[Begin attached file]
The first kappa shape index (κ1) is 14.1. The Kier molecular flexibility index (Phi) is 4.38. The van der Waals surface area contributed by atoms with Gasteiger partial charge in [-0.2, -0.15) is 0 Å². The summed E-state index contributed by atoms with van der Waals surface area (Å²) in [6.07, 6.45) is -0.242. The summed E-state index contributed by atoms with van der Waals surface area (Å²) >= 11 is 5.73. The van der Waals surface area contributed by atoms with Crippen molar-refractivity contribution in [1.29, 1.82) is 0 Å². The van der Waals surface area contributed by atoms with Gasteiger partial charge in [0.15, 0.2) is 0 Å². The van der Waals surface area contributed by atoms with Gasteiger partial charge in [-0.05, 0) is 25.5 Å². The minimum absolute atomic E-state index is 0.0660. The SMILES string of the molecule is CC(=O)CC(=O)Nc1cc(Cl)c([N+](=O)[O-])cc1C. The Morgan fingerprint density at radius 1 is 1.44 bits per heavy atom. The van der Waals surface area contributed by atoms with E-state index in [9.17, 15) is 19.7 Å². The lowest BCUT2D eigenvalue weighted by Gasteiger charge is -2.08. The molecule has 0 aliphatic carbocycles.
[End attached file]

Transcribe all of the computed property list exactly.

The first kappa shape index (κ1) is 14.1. The Kier molecular flexibility index (Phi) is 4.38. The van der Waals surface area contributed by atoms with Gasteiger partial charge in [-0.2, -0.15) is 0 Å². The summed E-state index contributed by atoms with van der Waals surface area (Å²) in [6.07, 6.45) is -0.242. The summed E-state index contributed by atoms with van der Waals surface area (Å²) >= 11 is 5.73. The van der Waals surface area contributed by atoms with Crippen molar-refractivity contribution in [1.29, 1.82) is 0 Å². The van der Waals surface area contributed by atoms with Gasteiger partial charge in [0.15, 0.2) is 0 Å². The van der Waals surface area contributed by atoms with Gasteiger partial charge in [-0.05, 0) is 25.5 Å². The minimum absolute atomic E-state index is 0.0660. The SMILES string of the molecule is CC(=O)CC(=O)Nc1cc(Cl)c([N+](=O)[O-])cc1C. The Morgan fingerprint density at radius 1 is 1.44 bits per heavy atom. The van der Waals surface area contributed by atoms with E-state index in [9.17, 15) is 19.7 Å². The lowest BCUT2D eigenvalue weighted by Gasteiger charge is -2.08. The molecule has 0 aliphatic carbocycles.